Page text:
Pubdate: Thu, 26 Sep 2013
Source: Reno News & Review (NV)
Copyright: 2013, Chico Community Publishing, Inc.
Author: Dennis Myers


Feds and State Seem on the Same Page, but Localities Balk

A few weeks ago, a California lobbyist involved in medical 
dispensaries in that state met with News & Review executives in Reno. 
He had been monitoring the new law enacted by the 2013 Nevada 
Legislature to implement a voter-approved medical marijuana measure 
intended to return marijuana to medical use for the first time in the 
state since the late 1930s.

The businessperson said that under the new Nevada law, medical 
dispensaries were going to happen very quickly.

Well, maybe not.

Although both voters and the Nevada Legislature have now authorized 
medical dispensaries, local politicians are trying to block them by 
preventing municipal implementing ordinances. Thirteen years after 
voters mandated a means of supplying patients with their medicine, it 
appears this calendar year will not yet be the time.

Lyon County Sheriff Allen Veil has asked for a county ordinance 
banning the state-authorized dispensaries outright: "Where there's 
marijuana, organized crime has a finger in it, if it's not controlled 
by them. The potential is great for abuse and money laundering and 
there's absolutely no reason Lyon County should want to be a part of 
that." The legislative sponsor of the dispensaries said that a county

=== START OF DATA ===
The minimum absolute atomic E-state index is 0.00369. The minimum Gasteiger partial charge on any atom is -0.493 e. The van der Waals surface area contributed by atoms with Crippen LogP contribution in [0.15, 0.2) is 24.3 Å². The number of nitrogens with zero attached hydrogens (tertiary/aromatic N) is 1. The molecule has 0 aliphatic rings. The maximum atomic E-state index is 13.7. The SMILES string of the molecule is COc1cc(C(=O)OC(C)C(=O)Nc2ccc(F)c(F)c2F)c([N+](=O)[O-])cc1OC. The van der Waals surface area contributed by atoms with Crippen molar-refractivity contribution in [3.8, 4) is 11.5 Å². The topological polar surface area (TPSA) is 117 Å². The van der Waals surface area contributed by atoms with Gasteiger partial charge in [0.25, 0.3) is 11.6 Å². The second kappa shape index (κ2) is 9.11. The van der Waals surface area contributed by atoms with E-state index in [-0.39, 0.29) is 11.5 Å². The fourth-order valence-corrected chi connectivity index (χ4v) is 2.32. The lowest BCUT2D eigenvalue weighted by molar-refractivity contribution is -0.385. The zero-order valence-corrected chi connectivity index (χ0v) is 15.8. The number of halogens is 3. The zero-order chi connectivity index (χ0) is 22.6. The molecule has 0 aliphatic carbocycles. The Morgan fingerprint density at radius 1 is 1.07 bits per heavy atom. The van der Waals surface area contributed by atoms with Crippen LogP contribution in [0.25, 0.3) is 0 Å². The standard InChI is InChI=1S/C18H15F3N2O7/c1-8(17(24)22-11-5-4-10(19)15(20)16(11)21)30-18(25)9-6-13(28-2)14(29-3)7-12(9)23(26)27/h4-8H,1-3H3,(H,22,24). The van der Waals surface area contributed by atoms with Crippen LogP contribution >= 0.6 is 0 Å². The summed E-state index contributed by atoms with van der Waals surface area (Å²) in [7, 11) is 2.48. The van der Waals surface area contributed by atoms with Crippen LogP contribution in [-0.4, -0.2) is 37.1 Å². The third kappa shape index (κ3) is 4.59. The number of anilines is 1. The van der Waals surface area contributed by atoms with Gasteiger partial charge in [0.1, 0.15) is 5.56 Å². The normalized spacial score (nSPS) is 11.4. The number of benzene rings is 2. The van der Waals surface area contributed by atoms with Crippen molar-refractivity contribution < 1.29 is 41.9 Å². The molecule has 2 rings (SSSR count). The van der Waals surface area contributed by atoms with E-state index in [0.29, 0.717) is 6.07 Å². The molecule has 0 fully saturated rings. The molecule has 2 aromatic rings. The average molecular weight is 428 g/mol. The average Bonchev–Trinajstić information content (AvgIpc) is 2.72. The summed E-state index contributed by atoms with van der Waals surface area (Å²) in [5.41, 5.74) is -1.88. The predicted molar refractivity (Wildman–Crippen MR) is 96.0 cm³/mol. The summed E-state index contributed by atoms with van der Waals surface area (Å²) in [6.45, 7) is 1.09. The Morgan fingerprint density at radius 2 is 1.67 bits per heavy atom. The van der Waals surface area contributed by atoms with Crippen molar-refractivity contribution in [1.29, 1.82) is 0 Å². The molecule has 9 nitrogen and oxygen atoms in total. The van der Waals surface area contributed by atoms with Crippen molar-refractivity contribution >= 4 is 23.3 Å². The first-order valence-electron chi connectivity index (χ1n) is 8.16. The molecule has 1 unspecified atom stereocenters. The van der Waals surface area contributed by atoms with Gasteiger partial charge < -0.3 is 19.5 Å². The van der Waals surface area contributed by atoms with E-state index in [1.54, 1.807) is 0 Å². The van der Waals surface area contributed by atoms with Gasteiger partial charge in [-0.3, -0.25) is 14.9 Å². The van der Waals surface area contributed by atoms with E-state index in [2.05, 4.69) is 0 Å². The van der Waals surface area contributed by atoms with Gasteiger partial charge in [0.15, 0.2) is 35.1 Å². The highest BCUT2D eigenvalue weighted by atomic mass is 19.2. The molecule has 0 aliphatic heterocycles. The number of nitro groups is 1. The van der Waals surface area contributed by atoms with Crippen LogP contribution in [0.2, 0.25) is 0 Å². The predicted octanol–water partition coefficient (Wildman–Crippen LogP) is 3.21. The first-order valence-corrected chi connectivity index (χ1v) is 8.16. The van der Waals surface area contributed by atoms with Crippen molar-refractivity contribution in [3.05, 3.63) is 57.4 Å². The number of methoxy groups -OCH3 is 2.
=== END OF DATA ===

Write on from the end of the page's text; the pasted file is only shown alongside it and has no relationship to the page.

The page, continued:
with legal prostitution was getting kind of finicky.

The Reno City Council discussed the matter in June and decided to 
wait four months before dealing with it again. Councilmember Dwight 
Dortch was particularly outspoken in opposition to medical 
dispensaries. (The council will return to the issue again this week.)

The Las Vegas City Council voted unanimously on Sept. 18 not to allow 
any dispensaries for six months.

"I anticipated the foot dragging," said Clark County Sen. Richard 
Segerblom. "As time goes on everyone will be begging to get on board. 
As long as there is one government entity in each county that will 
accept them we're OK. The legislature really can't do anything more 
until 2015, but I will be ready if we need to do something."

No one is hurrying at the state level, either. State implementing 
regulations aren't expected until the end of the year.

State vs. local

It's not well known that there are local implementing ordinances for 
state laws, because they are usually automatic. Only rarely do local 
governments balk.

In 1985, after grocery and other lobbyists pushed for it, the Nevada